What happened this week:
Theresa May has finally stepped down as head of the Conservative Party—Britain's long national nightmare is finally over. Well, one of them anyways.
Why it matters:
It's been clear for some time now that Theresa May would be unable to get her Brexit deal over the finish line. Some of that had to do with the particulars of the deal itself (like that endlessly confounding Irish “backstop”), but much more of it had to do with the fact that no politician aside from May was invested in seeing her particular deal succeed. Every “Leave” parliamentarian had a different vision for what their ideal Brexit would look like, and there was little political incentive for any of them to throw their support behind a deal that just 13 percent
of Brits supported back in March. Politicians tend to do things that are popular, and May's deal … just wasn't.
May might have been able to push her deal through British Parliament if voting down said deal came with consequences, like a crash out “no deal,” but that was never an option so long as EU extensions were on the table.
But as Europe's patience begins to wear thin—along with the patience of the British public—the political calculations have started to shift. And with May's departure, the Brexit proceedings enter their next phase.
What happens next:
Despite her resignation as head of the Conservative Party, May will stay on as a caretaker prime minister until her successor has been decided (currently slated for the week of 22 July). But she's given up the reins on the Brexit process, ushering in a new political drama for Britain to focus on these next few months. The next Conservative leader will be selected in two stages: first, Conservative members who currently hold seats in Parliament will whittle down the list of possible contenders to two individuals (out of the current 11
who have announced their candidacies). That will be followed by a mail-in vote from the rest of the country's registered Conservative members (numbering somewhere around 124,000
) to determine the ultimate winner and next British prime minister.
The frontrunner at the moment is Boris Johnson, former London mayor and former foreign secretary who was one of the “Leave” campaign's most visible spokespeople. Johnson has a few things going for him—he is a staunch Brexiteer (unlike May, who technically wanted the UK to “Remain” ahead of the Brexit referendum, though she didn't campaign strongly for that side since she had her eyes on 10 Downing Street), he is popular among Conservative Party members generally
, and he has vowed a “no deal” exit should it come to that. Just as importantly, the resurgence of Nigel Farage and his Brexit Party (which dominated in the UK's European elections a couple weeks ago) has renewed fears that the Tories will lose a significant part of their voter base if they don't take a hardline stance on Brexit. Johnson's rhetoric suggests he's willing to provide that hardline stance.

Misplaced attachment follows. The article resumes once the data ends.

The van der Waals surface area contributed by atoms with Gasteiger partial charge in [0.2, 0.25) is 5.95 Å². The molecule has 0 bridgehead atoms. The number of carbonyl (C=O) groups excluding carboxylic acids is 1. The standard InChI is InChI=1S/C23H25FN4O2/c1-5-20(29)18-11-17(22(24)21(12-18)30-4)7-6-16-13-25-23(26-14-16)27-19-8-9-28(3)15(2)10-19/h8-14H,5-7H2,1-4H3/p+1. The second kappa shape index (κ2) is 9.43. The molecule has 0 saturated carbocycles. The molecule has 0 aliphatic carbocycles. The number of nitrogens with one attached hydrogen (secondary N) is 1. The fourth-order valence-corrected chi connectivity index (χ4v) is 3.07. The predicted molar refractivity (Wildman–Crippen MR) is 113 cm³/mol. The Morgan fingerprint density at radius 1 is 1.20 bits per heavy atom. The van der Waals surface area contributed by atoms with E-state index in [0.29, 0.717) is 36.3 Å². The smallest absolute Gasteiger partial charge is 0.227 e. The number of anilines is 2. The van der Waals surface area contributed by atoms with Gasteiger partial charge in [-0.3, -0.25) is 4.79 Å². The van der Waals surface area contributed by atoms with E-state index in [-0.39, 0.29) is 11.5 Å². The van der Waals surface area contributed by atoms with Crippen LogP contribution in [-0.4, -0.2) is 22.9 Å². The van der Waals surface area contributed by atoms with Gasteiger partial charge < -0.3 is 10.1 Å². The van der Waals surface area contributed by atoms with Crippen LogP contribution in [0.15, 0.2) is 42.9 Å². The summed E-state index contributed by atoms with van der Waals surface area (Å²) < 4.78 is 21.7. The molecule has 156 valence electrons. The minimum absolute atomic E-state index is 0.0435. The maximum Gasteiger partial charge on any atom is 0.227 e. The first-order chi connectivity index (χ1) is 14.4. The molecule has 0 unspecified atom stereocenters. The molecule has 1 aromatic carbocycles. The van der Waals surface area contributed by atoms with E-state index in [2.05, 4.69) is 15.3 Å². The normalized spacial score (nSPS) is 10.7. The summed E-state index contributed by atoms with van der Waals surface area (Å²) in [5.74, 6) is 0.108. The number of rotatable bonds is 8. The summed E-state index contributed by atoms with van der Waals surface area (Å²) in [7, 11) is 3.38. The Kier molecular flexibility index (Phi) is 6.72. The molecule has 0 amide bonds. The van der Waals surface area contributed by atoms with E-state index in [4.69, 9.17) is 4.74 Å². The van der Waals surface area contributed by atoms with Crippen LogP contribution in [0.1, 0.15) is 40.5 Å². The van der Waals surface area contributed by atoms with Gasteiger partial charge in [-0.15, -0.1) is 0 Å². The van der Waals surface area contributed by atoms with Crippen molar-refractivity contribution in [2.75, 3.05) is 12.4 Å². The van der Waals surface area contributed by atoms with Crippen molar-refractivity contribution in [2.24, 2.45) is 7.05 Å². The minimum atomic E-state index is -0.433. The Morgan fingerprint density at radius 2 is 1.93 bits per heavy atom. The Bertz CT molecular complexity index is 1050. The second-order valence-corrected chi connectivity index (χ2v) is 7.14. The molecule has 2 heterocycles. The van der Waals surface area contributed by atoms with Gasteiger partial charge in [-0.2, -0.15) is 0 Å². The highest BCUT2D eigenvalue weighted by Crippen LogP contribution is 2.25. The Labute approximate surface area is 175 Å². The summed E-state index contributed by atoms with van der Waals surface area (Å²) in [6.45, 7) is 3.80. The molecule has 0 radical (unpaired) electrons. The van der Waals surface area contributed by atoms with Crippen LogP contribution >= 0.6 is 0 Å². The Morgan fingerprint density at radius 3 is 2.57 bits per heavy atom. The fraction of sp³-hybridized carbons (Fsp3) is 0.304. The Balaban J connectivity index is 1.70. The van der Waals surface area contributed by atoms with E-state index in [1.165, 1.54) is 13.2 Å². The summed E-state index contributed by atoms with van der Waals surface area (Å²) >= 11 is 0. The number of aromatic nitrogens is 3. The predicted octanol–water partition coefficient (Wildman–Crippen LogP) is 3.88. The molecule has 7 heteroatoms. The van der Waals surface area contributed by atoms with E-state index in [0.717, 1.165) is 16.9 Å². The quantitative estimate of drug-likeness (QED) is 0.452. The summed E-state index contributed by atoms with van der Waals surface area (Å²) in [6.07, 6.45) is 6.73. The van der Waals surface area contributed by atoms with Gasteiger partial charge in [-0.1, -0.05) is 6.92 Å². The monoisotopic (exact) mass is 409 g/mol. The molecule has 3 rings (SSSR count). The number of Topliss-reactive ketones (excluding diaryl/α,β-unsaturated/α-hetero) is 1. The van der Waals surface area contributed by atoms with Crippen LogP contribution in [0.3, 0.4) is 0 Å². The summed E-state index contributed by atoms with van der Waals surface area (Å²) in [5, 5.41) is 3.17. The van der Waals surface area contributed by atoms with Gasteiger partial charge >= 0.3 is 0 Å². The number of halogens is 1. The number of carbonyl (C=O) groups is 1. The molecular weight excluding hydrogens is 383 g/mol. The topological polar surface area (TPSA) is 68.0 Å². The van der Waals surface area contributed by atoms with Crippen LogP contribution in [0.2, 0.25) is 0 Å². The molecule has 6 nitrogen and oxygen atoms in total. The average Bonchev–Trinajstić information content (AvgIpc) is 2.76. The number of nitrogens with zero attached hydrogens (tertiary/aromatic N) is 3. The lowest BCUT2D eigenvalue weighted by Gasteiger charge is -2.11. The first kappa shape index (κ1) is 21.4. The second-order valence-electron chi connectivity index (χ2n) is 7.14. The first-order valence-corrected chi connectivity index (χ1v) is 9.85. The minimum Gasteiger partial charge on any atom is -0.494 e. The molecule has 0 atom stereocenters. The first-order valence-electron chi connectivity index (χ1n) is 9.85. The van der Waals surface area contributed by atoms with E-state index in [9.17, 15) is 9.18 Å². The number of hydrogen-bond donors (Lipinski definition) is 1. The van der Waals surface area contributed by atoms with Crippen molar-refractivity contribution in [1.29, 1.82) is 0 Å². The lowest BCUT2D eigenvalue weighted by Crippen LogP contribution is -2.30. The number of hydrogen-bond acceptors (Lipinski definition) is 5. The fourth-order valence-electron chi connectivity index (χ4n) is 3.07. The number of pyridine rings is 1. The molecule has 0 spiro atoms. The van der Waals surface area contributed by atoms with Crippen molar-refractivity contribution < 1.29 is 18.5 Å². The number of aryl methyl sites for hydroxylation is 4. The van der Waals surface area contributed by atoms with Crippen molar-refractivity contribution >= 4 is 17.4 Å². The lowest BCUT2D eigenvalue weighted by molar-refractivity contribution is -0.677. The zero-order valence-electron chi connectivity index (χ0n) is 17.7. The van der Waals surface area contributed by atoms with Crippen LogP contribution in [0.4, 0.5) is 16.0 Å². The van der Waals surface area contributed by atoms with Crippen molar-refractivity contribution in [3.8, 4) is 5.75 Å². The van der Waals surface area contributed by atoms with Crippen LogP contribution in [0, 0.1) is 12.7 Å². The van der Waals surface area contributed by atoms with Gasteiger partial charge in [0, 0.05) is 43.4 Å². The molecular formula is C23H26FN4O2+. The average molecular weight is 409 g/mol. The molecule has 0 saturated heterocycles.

Of course, with a man as prone to political gaffes as Boris Johnson, nothing is for certain—Dominic Raab, the former Brexit secretary who resigned upon the announcement of May's deal in November 2018, is also a leading contender to succeed May. He has vowed to reopen the trade deal agreed between Theresa May and the EU (though the EU maintains that renegotiation is not an option
), but goes further by saying he's willing to bypass the UK parliament
and trigger a no-deal Brexit to make sure the UK leaves the EU by the extension deadline. There are multiple other contenders for the post, most of whom range from grudgingly supporting a no-deal Brexit to enthusiastically pushing for one. Just one of the Conservative candidates
supports a second Brexit referendum.
But no matter who wins the leadership contest, time is running short; the EU extension is only till October 31, and it's unlikely a new deal can be negotiated in such a short period, even if the EU agrees to re-enter those talks. Complicating matters even further is the presence of a large contingent of British euroskeptics sitting in EU parliament following the strong showing of Farage's Brexit Party in European elections. All of which is to say—the EU will give the UK one more deadline to figure out what it wants, and that's probably it. By the time that deadline expires, the UK will have to decide whether it wants a deal on offer from the EU, revoking Brexit altogether or taking the leap with a no-deal Brexit.
The key fact that explains it:
124,000 Tory members (out of a country of 66 million people total
) will get to decide who the next prime minister is. That means that just 0.19% of the population will have a say in what shape Brexit will ultimately take. And you thought the US Electoral College was bad.
The one thing to read about it:
The Conservative Party may be able to deliver Brexit, but it's increasingly looking likely it will be a pyrrhic victory if it does—read this blistering takedown
of the current state of the Tory Party by The Guardian
's editorial team.
The one thing to avoid saying about it:
Nigel Farage seems to be the single most important player in today's Conservative Party. Maybe they should just make him the next party leader and be done with it.
This article originally appeared on Time.com.